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April 19, 2005

LEWISBURG, Pa. — Andrea Halpern, professor of psychology at Bucknell University, has been awarded a $39,526 grant by the GRAMMY Foundation® to study how training in music changes the way the brain works.

For the study, Halpern intends to identify the location and the nature of brain activity patterns that are associated with auditory imagery in musicians and relate these to musical imagery ability.

Robert Zatorre, a cognitive neuroscientist at the Montreal Neurological Institute of McGill University, is Halpern's co-principal investigator on the study.

A member of the Bucknell faculty since 1982, Halpern holds degrees from Brandeis University and Stanford University. A leader in the study of cognitive and biological aspects of music perception, she has published more than 30 articles and book chapters on the topic.

She has been consulting editor for the journal Memory and Cognition, holds the same position with Music Perception, and has provided peer review of articles for more than 25 other prominent journals related to her research interests.

Halpern, who uses the traditional tools of experimental psychology, as well as cognitive neuroscience techniques, also is interested in how both normal aging and Alzheimer's disease affect how people learn and remember music.

In addition to the GRAMMY Foundation grant, Halpern has been awarded numerous grants to support her research with undergraduates including grants from the National Science Foundation, the National Institutes on Aging, the Pew Foundation, and McDonnell-Pew Program in Cognitive Neuroscience.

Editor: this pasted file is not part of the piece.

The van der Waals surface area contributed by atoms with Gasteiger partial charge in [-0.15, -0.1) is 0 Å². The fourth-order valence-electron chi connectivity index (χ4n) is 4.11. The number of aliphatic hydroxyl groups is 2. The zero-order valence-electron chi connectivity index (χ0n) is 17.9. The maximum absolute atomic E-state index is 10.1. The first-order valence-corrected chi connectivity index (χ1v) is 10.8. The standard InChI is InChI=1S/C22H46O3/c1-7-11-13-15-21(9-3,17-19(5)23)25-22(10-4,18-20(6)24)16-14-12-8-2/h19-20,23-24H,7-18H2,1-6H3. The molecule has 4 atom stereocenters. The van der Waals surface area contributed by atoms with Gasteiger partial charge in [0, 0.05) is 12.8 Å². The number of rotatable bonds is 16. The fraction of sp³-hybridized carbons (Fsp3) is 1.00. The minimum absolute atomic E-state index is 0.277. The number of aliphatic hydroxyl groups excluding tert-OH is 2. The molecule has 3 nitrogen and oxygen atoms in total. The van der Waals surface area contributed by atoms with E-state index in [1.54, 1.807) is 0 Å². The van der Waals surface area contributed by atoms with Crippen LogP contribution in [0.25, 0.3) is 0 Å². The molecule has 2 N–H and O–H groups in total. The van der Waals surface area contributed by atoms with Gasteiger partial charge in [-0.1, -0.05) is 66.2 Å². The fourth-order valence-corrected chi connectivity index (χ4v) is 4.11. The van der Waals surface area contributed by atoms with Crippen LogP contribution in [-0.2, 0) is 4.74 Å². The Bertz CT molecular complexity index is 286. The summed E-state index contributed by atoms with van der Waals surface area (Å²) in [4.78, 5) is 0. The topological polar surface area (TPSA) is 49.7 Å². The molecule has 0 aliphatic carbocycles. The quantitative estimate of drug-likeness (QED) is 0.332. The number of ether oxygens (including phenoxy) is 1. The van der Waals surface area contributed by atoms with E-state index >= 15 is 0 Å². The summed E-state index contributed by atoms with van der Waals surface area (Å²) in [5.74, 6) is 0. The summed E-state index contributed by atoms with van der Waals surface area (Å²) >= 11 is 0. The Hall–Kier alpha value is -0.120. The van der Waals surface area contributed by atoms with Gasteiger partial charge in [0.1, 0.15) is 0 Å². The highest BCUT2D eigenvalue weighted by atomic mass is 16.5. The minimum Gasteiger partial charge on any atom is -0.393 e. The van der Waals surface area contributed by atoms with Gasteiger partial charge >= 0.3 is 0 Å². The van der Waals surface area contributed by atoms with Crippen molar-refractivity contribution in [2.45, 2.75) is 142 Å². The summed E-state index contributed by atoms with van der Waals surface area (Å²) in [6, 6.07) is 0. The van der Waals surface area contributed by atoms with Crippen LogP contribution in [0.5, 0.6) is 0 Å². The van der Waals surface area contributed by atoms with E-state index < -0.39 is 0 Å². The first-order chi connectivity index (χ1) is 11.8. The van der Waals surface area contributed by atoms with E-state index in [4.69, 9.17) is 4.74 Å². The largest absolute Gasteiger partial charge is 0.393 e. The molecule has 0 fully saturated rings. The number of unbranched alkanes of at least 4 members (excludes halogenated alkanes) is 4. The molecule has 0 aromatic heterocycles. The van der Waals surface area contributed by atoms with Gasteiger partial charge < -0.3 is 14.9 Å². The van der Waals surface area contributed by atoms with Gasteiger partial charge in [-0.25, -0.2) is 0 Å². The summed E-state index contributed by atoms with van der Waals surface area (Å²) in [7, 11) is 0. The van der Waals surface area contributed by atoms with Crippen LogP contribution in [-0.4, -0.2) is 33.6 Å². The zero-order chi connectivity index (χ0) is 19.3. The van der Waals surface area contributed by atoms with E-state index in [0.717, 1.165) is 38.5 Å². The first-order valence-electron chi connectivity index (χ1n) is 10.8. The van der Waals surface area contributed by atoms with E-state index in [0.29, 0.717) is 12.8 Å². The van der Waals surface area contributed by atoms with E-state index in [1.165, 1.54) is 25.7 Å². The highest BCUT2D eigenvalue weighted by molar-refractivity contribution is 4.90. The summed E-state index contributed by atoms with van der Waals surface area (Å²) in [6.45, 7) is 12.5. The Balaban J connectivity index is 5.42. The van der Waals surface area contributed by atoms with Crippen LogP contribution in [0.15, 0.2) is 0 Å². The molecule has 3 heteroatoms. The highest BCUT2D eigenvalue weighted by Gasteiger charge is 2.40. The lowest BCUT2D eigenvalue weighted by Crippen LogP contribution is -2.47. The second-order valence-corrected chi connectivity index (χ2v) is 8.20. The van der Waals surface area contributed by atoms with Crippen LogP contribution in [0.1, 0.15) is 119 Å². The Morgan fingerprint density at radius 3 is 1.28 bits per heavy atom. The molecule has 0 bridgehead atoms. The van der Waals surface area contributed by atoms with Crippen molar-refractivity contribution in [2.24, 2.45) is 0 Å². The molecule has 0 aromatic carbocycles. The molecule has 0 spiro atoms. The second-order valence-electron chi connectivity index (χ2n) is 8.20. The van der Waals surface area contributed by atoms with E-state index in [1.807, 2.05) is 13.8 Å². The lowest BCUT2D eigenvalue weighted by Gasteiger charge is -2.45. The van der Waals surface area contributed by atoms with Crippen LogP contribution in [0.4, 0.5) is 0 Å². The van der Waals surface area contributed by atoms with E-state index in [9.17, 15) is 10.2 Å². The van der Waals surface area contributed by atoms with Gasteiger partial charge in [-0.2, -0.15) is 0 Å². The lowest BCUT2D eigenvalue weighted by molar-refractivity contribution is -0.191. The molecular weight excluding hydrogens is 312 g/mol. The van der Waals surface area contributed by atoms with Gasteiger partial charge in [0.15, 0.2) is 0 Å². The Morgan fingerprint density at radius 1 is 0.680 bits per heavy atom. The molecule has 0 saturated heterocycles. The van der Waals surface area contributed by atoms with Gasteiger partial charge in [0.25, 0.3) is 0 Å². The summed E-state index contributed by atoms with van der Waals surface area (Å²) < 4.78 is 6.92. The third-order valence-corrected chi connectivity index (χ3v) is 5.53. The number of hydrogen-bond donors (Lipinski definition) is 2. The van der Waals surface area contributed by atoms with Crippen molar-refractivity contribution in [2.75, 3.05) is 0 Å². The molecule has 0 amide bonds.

Halpern is among 19 recipients in 2005 who received grants from the GRAMMY Foundation based on merit, uniqueness of project, and the ability to accomplish intended goals.

The GRAMMY Foundation was established in 1989 to cultivate the understanding, appreciation and advancement of the contribution of recorded music on American culture — from the artistic and technical legends of the past to the still unimagined musical breakthroughs of the future generations of music professionals. The Foundation accomplishes this mission through programs and activities that engage the music industry and cultural community as well as the general public. The Foundation works in partnership year-round with The Recording Academy to bring national attention to important issues such as the value and impact of music and arts education and the urgency of preserving our rich cultural heritage. For more information, visit


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